The trouble with opportunity is it normally comes dressed up as work.

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    I am mostly peeved because I have to go and make manual changes to over 40 sites now, because I originally thought that the privacy of cookies were in the hands of the user. I have a P3P policy in place on all my sites so users know what they are opting in for when reading it, however this new law specify that I must ask permission from visitors in order to use cookies. This effects conversions, banner advertising and creates user frustration, simply because the law wasn't thought through clearly. I am not a happy camper.

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    Site Caretaker Dave A's Avatar
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    Where are you getting this idea from? Let me stress this bit:
    Where it is technically possible and effective, in accordance with the relevant
    provisions of Directive 95/46/EC, the user's consent to processing may be expressed by
    using the appropriate settings of a browser or other application.
    The focus is on the browser.

    This affects Google too, especially with their user interest based advertising program. When Google introduced the program I got a notice from Google telling me my privacy statement had to include certain phrases to cover the situation.

    I've had no notices from Google around this and they're on the ball with this sort of thing. If anything, they're a target - they have to be on the ball.
    The trouble with opportunity is it normally comes dressed up as work.

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    Quote Originally Posted by Dave A View Post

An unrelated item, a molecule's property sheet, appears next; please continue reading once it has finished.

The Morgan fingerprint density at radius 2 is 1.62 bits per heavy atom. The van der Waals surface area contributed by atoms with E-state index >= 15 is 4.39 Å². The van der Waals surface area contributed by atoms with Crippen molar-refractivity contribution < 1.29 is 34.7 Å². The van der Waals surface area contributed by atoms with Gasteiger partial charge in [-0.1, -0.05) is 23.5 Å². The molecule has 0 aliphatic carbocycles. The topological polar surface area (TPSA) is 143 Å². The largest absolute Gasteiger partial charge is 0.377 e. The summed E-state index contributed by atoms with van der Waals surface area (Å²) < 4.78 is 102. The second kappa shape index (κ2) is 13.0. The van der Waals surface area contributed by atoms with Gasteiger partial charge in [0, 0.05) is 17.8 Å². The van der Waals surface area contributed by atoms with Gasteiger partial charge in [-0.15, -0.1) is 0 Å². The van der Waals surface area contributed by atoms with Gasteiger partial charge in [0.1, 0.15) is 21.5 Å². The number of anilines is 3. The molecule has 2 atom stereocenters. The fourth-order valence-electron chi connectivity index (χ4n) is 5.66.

Where are you getting this idea from?
    We've been having a discussion for the past few days on a private affiliate forum and according to the attorney representing one of our affiliates the interpretation was exactly as I stated.

    He is not the only one thinking so...
    http://www.out-law.com/default.aspx?page=10510

    I am sorry Dave maybe I should have gotten off my high horse and posted more rationally. I was truly upset about this whole issue... I'll have a beer now

  7. #7
    Site Caretaker Dave A's Avatar
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    Do a search for the word "website" in that document. It only comes up three times and the context has nothing to do with websites requiring permission to place cookies. Then do a search for the word "cookie" - it only comes up once!

    The entire directive is about public communication service providers and their communication networks, including standard voice, VOIP and data. In our lingo that's telecommunication companies and ISPs. It also deals with the distribution of marketing material over these services (via email, SMS, MMS and auto-dialers - not the browsing of websites). It's not that far removed from our Electronic Communications Act.

    My read when it comes to cookies is that the directive is seeking to have these companies educate users via their websites and service contracts of the very feature in browsers you mentioned - editable cookie permissions. And editable pop-up permissions.

    But even if what these scaremongers are suggesting was true, the answer is simple - just don't host your websites in the EU.

    There is one section I would read on page 79 - something I'd like to see around the world -
    4. In any event, the practice of sending electronic mail for the purposes of direct
    marketing which disguise or conceal the identity of the sender on whose behalf the
    communication is made, which contravene Article 6 of Directive 2000/31/EC, which
    do not have a valid address to which the recipient may send a request that such
    communications cease or which encourage recipients to visit websites that
    contravene that Article shall be prohibited.
    Thump those deceptive spamming bastards
    There is no legitimate reason for a person to deliberately mislead where they are sending their email from.
    I am sorry Dave maybe I should have gotten off my high horse and posted more rationally.
    No need to apologise at all. The EU bureaucrats' reputation for being incredibly pedantic is well established. I understand the concern. I come from a background where my industry here is being affected by the EU biocidal directive. Last I heard they are starting to get a bit more practical with things nowadays. Ultimately they've got a penchant for legislation that can be expensive to comply with, but not entirely ridiculous.
    Last edited by Dave A; 13-Nov-09 at 11:59 PM.
    The trouble with opportunity is it normally comes dressed up as work.